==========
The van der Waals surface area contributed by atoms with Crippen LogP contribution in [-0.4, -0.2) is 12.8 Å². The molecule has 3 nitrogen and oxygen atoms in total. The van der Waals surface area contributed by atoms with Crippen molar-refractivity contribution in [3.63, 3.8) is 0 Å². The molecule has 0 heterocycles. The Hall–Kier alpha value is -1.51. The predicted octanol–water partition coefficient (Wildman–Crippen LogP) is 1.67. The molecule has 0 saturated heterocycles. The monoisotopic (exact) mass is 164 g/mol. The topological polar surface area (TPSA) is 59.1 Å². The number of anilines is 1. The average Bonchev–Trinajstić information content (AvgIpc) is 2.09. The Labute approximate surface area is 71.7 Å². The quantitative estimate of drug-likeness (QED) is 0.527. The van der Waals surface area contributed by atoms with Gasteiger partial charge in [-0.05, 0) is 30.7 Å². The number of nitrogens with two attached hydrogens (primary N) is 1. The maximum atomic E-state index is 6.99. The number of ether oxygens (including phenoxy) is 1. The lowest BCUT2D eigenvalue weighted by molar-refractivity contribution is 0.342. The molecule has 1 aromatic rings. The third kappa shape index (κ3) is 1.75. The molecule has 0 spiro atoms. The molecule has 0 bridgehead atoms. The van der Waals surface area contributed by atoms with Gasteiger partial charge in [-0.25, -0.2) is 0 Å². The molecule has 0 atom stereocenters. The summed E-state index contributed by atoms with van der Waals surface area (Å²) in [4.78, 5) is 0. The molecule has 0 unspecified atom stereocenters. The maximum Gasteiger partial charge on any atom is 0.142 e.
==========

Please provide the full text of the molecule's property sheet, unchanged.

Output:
The van der Waals surface area contributed by atoms with Crippen LogP contribution in [-0.4, -0.2) is 12.8 Å². The molecule has 3 nitrogen and oxygen atoms in total. The van der Waals surface area contributed by atoms with Crippen molar-refractivity contribution in [3.63, 3.8) is 0 Å². The molecule has 0 heterocycles. The Hall–Kier alpha value is -1.51. The predicted octanol–water partition coefficient (Wildman–Crippen LogP) is 1.67. The molecule has 0 saturated heterocycles. The monoisotopic (exact) mass is 164 g/mol. The topological polar surface area (TPSA) is 59.1 Å². The number of anilines is 1. The average Bonchev–Trinajstić information content (AvgIpc) is 2.09. The Labute approximate surface area is 71.7 Å². The quantitative estimate of drug-likeness (QED) is 0.527. The van der Waals surface area contributed by atoms with Gasteiger partial charge in [-0.05, 0) is 30.7 Å². The number of nitrogens with two attached hydrogens (primary N) is 1. The maximum atomic E-state index is 6.99. The number of ether oxygens (including phenoxy) is 1. The lowest BCUT2D eigenvalue weighted by molar-refractivity contribution is 0.342. The molecule has 1 aromatic rings. The third kappa shape index (κ3) is 1.75. The molecule has 0 spiro atoms. The molecule has 0 bridgehead atoms. The van der Waals surface area contributed by atoms with Gasteiger partial charge in [-0.25, -0.2) is 0 Å². The molecule has 0 atom stereocenters. The summed E-state index contributed by atoms with van der Waals surface area (Å²) in [4.78, 5) is 0. The molecule has 0 unspecified atom stereocenters. The maximum Gasteiger partial charge on any atom is 0.142 e.